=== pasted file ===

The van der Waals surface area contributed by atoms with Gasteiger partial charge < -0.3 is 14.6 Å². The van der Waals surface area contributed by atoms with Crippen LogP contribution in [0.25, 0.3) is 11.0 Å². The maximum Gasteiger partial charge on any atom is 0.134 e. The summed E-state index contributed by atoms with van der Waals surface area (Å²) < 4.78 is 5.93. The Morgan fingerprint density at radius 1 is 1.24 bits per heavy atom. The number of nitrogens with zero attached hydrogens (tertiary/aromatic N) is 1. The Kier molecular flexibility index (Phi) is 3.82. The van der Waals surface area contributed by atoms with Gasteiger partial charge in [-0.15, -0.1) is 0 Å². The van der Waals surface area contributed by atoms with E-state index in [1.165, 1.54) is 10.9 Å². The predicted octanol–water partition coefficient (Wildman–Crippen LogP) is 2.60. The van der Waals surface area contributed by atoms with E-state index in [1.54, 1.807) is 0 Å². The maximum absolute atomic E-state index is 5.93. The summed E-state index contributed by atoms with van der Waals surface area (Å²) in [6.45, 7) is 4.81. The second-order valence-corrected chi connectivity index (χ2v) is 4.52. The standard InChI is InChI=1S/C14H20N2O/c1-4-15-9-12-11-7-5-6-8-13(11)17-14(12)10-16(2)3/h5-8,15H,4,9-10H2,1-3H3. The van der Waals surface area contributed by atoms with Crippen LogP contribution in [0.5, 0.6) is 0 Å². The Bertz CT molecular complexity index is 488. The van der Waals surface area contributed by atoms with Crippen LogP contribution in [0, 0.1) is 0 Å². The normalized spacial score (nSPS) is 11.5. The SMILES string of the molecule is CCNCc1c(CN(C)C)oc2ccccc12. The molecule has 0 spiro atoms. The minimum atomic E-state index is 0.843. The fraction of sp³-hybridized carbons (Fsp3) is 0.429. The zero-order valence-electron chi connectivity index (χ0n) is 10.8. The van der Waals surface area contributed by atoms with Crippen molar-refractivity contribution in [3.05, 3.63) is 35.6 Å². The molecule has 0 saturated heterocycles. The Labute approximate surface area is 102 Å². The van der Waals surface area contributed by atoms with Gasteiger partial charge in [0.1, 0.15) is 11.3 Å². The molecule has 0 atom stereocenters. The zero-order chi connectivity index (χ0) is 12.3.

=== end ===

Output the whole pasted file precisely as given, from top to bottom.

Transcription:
The van der Waals surface area contributed by atoms with Gasteiger partial charge < -0.3 is 14.6 Å². The van der Waals surface area contributed by atoms with Crippen LogP contribution in [0.25, 0.3) is 11.0 Å². The maximum Gasteiger partial charge on any atom is 0.134 e. The summed E-state index contributed by atoms with van der Waals surface area (Å²) < 4.78 is 5.93. The Morgan fingerprint density at radius 1 is 1.24 bits per heavy atom. The number of nitrogens with zero attached hydrogens (tertiary/aromatic N) is 1. The Kier molecular flexibility index (Phi) is 3.82. The van der Waals surface area contributed by atoms with Gasteiger partial charge in [-0.15, -0.1) is 0 Å². The van der Waals surface area contributed by atoms with E-state index in [1.165, 1.54) is 10.9 Å². The predicted octanol–water partition coefficient (Wildman–Crippen LogP) is 2.60. The van der Waals surface area contributed by atoms with E-state index in [1.54, 1.807) is 0 Å². The maximum absolute atomic E-state index is 5.93. The summed E-state index contributed by atoms with van der Waals surface area (Å²) in [6.45, 7) is 4.81. The second-order valence-corrected chi connectivity index (χ2v) is 4.52. The standard InChI is InChI=1S/C14H20N2O/c1-4-15-9-12-11-7-5-6-8-13(11)17-14(12)10-16(2)3/h5-8,15H,4,9-10H2,1-3H3. The van der Waals surface area contributed by atoms with Crippen LogP contribution in [0.5, 0.6) is 0 Å². The Bertz CT molecular complexity index is 488. The van der Waals surface area contributed by atoms with Crippen LogP contribution in [0, 0.1) is 0 Å². The normalized spacial score (nSPS) is 11.5. The SMILES string of the molecule is CCNCc1c(CN(C)C)oc2ccccc12. The molecule has 0 spiro atoms. The minimum atomic E-state index is 0.843. The fraction of sp³-hybridized carbons (Fsp3) is 0.429. The zero-order valence-electron chi connectivity index (χ0n) is 10.8. The van der Waals surface area contributed by atoms with Crippen molar-refractivity contribution in [3.05, 3.63) is 35.6 Å². The molecule has 0 saturated heterocycles. The Labute approximate surface area is 102 Å². The van der Waals surface area contributed by atoms with Gasteiger partial charge in [0.1, 0.15) is 11.3 Å². The molecule has 0 atom stereocenters. The zero-order chi connectivity index (χ0) is 12.3.